Season of Joy: Week Five – The finding of Jesus in the Temple11 Dec 2018
Praying with the Joyful Mysteries: Jesuit Communications offers a series of reflections around the five Joyful Mysteries. This week, we explore the finding of Jesus in the Temple.
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Gospel reading: Luke 2:41-52
This week we contemplate the losing and finding of a 12-year-old Jesus.
In Jerusalem for Passover, Mary and Joseph leave the holy city assuming Jesus is with them. After a day’s travel they return to Jerusalem when they cannot find him. There has been a misunderstanding. Three days later they find Jesus sitting in the Temple listening to teachers and asking questions.
Shocked, they cry ‘why have you treated us so?’ Jesus replies that he must be in his ‘father’s house.’ Eventually Jesus listens to his parents, and returns with them to Nazareth. Mary treasures ‘all these things in her heart’.
- Jesus is eventually found in ‘his father’s house’, and states it as if it is the place for him to be. Where is your place in the world – the place where you would want to be found by people looking for you?
- Even at 12, Jesus knew his role in the world was to be a teacher. What roles do you have in the world? How has your understanding of your roles developed over the years?
- What does it feel like to lose someone we love? Might God feel the same way about us when we lose our faith? What joy might be born when we find God again?
- As with all parents, Mary and Joseph could see in the Temple that the time would come when Jesus would need to leave their care and find his place in the world. How do we balance our desire to protect our children with the need to prepare them for that time?
- Mary ‘treasured all these things in her heart’. What does it mean that we can treasure both the good and bad events in our lives in our hearts?
WHERE DO WE WANT TO BE FOUND?
Peter Fleming is a teacher at Loyola Senior High School Mt Druitt in Sydney, a regular writer for Australian Catholics magazine, and the author of The Unexpected Light: Reflections from a Year of Mercy and other books. He is also a parent – and reflects on what it’s like to lose track of a child.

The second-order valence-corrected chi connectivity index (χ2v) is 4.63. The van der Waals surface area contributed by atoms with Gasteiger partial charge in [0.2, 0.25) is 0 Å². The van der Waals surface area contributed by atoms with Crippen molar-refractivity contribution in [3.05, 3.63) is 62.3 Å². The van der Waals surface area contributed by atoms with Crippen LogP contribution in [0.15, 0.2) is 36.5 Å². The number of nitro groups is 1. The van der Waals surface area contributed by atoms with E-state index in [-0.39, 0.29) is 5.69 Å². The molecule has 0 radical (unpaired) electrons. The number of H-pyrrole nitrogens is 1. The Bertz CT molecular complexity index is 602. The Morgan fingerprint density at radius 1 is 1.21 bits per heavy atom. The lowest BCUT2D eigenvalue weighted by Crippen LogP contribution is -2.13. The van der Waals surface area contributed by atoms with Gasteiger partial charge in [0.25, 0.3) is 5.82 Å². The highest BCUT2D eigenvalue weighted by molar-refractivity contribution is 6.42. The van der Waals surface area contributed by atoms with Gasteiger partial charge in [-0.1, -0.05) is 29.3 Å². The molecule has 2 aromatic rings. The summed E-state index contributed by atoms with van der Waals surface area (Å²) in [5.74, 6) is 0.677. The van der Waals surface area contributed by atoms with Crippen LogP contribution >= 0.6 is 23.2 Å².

Children love hide-and-seek, and the pleasure of not being located for a while is, paradoxically, immediately surpassed by the joy of finally being found.
Recently, in a Philippines hotel room, my son Christopher could not be found, and when all the usual places had been searched, panic struck: had he tried previously undiscovered laundry chute, or made his way onto a window ledge? A parent’s imagination quickly races to the unthinkable. He was found, to his giggling delight, on the very top shelf of a high and tottering cupboard, tucked so tight as to be practically invisible. Relief and chastisement followed in equal amounts.
Even a momentarily lost child grips the heart and tears the mind. When she was two-and-a-half years old, my niece went missing from a crowded party. Her mother and father each thought the other had been keeping an eye
on her but with so many people, natural confusion had been the enemy. She was gone for 30 terrifying minutes, near unguarded train lines and a backyard pool, unfenced, before the police reported her found: a good neighbour had seen the child wandering, taken charge and called the local station. Her rediscovery was a glimpse of heaven.
Jesus, as the Creed reminds us, was begotten; and he was incarnated; but it is in Luke’s gospel account of the Fifth Joyful Mystery that we see his earthly parents being reminded that he was not only a child to be found, but a child who would always remain, to a significant degree, a sort of foundling: never only their own. He tells his father and mother that he has been independently attending to his father’s business, and in his father’s house.
In our simplicity we are aggravated by the story: how could the Genius of Love put his parents through the awful agony of disappearing for three days? Mary must have thought he was dead.
We of course see the symbolism, and literary analysts sniff the foreshadowing, but this was no symbolic or literary experience for Mary and Joseph – it was a parent’s worst nightmare. Did they sleep those intervening nights?
Did they at times mutually accuse? Did Mary doubt the promises of Gabriel? Did Joseph question his own initial bravery, 12 years prior, of going through with the marriage in the first place?
‘Child, why have you treated us like this?’ Mary remonstrated, and again, our faith of ages causes aggravation: how could the Virgin Mary, Mother of God, have so misunderstood her son?
Because she, and He, were not first and foremost literary figures, and she was not living her life in the retrospect of history; Mary was living her life, as everyone does, forwards; and not even the most blessed will completely comprehend the mind of God at every stage.
But Jesus may well have been beginning to exercise his own heightened sense of the dramatic and the historic. He wanted to be found in the Temple, and in his 12th year, on the cusp of manhood. He wanted the act to be read, later, not as mere, wild, youthful assertion of independence; no; there is always method in his sanity.
The Gospel writer, Luke, depicts the experiences of Jesus, his father and mother with immediacy and authenticity: the panic; the raw emotion when he was rediscovered; the irony, that the teachers are being taught by the tyke; the confusion.
But ultimately, Luke delivers the joy, so simply, so beautifully: ‘His mother treasured all these things in her heart.’
All these things. The fear. The relief. The revelation among the teachers of her Son’s future glory.
The first taste of loss.
For more weekly prayer and spirituality reflections, go to www.pray.com.au.James O'Brien is an Editorial Assistant with Jesuit Communications.